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Publication numberUS3581227 A
Publication typeGrant
Publication dateMay 25, 1971
Filing dateApr 18, 1968
Priority dateApr 18, 1968
Also published asDE1919219A1
Publication numberUS 3581227 A, US 3581227A, US-A-3581227, US3581227 A, US3581227A
InventorsPodgorski Theodore J
Original AssigneeHoneywell Inc
Export CitationBiBTeX, EndNote, RefMan
External Links: USPTO, USPTO Assignment, Espacenet
Adjustable, thin membrane mirror for use in the stabilization of ring lasers
US 3581227 A
Abstract  available in
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Claims  available in
Description  (OCR text may contain errors)

ullltbu uealca l alvclll Inventor Appl. No.

Filed Patented Assignee ADJUSTABLE, THIN MEMBRANE MIRROR FOR Theodore J. Podgorski Maplewood, Minn. 722,227

Apr. 18, 1968 May 25, 1971 Honeywell Inc. Minneapolis, Minn.

UNITED STATES PATENTS l0/l966 Statz et al.

9/l969 Coccolietal .2: 10/1969 Simmons etal References Cited I-Iaake Primary ExaminerWilliam L. Sikes REGULATED Attorneys-Charles J. Ungemach, Ronald T. Reiling and George W. Field ABSTRACT: Apparatus to remotely move a mirror in a laser. The driving means operates against a thin membrane forming a portion of the laser housing so that a mirror fastened to the inside of the membrane may be moved as desired.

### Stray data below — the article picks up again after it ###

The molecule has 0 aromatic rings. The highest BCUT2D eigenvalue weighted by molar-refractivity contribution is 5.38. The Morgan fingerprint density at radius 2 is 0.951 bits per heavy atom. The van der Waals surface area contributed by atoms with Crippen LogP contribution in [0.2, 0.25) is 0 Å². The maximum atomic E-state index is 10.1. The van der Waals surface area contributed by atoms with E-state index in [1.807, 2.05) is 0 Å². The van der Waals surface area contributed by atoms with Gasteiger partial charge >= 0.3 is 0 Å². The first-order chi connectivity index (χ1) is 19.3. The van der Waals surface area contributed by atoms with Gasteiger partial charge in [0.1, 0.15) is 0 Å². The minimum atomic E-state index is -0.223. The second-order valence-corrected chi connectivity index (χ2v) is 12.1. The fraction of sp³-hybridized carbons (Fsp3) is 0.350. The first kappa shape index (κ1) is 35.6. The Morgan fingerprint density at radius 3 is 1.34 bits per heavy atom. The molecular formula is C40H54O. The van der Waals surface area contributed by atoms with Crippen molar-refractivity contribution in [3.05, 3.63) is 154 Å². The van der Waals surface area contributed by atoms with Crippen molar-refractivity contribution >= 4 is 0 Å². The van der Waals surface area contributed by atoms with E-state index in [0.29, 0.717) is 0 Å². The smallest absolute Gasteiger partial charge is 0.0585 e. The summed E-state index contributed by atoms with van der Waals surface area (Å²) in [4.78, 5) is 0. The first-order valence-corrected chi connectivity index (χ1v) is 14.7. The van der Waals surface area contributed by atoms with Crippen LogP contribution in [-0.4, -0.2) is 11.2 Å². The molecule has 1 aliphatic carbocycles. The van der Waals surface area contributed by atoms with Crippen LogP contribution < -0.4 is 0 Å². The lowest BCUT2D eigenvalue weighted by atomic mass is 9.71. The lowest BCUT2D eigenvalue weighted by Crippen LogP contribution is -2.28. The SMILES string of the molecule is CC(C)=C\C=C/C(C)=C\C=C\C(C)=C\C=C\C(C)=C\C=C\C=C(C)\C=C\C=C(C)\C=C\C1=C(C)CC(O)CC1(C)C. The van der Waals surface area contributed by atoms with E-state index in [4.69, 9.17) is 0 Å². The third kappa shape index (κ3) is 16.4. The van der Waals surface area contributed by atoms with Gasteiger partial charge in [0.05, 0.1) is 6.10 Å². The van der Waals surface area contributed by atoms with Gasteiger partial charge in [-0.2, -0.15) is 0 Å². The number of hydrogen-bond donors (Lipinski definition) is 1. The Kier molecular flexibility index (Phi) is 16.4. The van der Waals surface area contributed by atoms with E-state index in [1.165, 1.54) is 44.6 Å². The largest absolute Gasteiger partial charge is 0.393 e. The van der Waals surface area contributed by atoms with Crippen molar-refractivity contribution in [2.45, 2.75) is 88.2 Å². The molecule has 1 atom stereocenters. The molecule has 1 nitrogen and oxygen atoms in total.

PATENTEDHAYZSISYI 358L227 VOLTAGE SOURCE INVENTOR. THEODORE J. PODGORSKI mam/e4 ATTORNEY ADJUSTABLE, THIN MEMBRANE MIRROR FOR USE IN THE STABILIZATION OF RING LASERS BACKGROUND OF THE INVENTION This invention has utility in the laser field. Generally mirrors are used to support and reflect light beams in a laser device. Control of the laser beam is achieved by moving and adjusting the mirrors appropriately. To maintain the extreme dimensional stability and gas sealing necessary to sustain stable laser action, the device should be constructed from a thermally and mechanically stable block. lt is not possible to pass mechanical linkage into the laser housing and maintain this stability and sealing. Consequently, it is often necessary to incorporate a mirror moving mechanism within the laser cavity and, therefore, in contact with the lasing gas. This is undesirable in that the mirror actuating mechanism or driving means may have undesirable outgassing characteristics which contaminate the lasing gas. In addition, the electrical circuits to the driving means may interfere with the electrical characteristics of the gas. The present invention operates to alleviate these problems.